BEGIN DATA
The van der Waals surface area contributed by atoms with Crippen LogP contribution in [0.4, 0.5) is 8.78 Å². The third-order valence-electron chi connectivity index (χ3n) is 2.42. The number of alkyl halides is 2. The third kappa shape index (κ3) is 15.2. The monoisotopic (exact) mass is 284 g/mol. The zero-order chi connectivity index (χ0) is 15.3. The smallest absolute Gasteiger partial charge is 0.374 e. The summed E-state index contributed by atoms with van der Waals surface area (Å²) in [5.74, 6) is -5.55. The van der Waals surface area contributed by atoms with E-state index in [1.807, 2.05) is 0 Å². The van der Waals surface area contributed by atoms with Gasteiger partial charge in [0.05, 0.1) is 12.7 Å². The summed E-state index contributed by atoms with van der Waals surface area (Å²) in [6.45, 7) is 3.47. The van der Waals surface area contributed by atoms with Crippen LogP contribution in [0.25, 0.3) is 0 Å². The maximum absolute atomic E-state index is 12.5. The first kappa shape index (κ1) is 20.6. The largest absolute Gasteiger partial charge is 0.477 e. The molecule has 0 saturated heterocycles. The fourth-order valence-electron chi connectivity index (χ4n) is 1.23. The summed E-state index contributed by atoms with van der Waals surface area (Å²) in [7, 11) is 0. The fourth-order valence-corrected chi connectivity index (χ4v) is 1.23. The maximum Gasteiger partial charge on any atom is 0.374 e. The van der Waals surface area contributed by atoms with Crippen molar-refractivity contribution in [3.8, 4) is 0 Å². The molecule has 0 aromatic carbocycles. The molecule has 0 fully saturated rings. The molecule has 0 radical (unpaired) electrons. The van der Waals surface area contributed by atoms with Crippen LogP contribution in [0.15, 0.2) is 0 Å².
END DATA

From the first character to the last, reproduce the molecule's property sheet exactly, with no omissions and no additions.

The van der Waals surface area contributed by atoms with Crippen LogP contribution in [0.4, 0.5) is 8.78 Å². The third-order valence-electron chi connectivity index (χ3n) is 2.42. The number of alkyl halides is 2. The third kappa shape index (κ3) is 15.2. The monoisotopic (exact) mass is 284 g/mol. The zero-order chi connectivity index (χ0) is 15.3. The smallest absolute Gasteiger partial charge is 0.374 e. The summed E-state index contributed by atoms with van der Waals surface area (Å²) in [5.74, 6) is -5.55. The van der Waals surface area contributed by atoms with E-state index in [1.807, 2.05) is 0 Å². The van der Waals surface area contributed by atoms with Gasteiger partial charge in [0.05, 0.1) is 12.7 Å². The summed E-state index contributed by atoms with van der Waals surface area (Å²) in [6.45, 7) is 3.47. The van der Waals surface area contributed by atoms with Crippen LogP contribution in [0.25, 0.3) is 0 Å². The maximum absolute atomic E-state index is 12.5. The first kappa shape index (κ1) is 20.6. The largest absolute Gasteiger partial charge is 0.477 e. The molecule has 0 saturated heterocycles. The fourth-order valence-electron chi connectivity index (χ4n) is 1.23. The summed E-state index contributed by atoms with van der Waals surface area (Å²) in [7, 11) is 0. The fourth-order valence-corrected chi connectivity index (χ4v) is 1.23. The maximum Gasteiger partial charge on any atom is 0.374 e. The van der Waals surface area contributed by atoms with Crippen molar-refractivity contribution in [3.8, 4) is 0 Å². The molecule has 0 aromatic carbocycles. The molecule has 0 fully saturated rings. The molecule has 0 radical (unpaired) electrons. The van der Waals surface area contributed by atoms with Crippen LogP contribution in [0.15, 0.2) is 0 Å².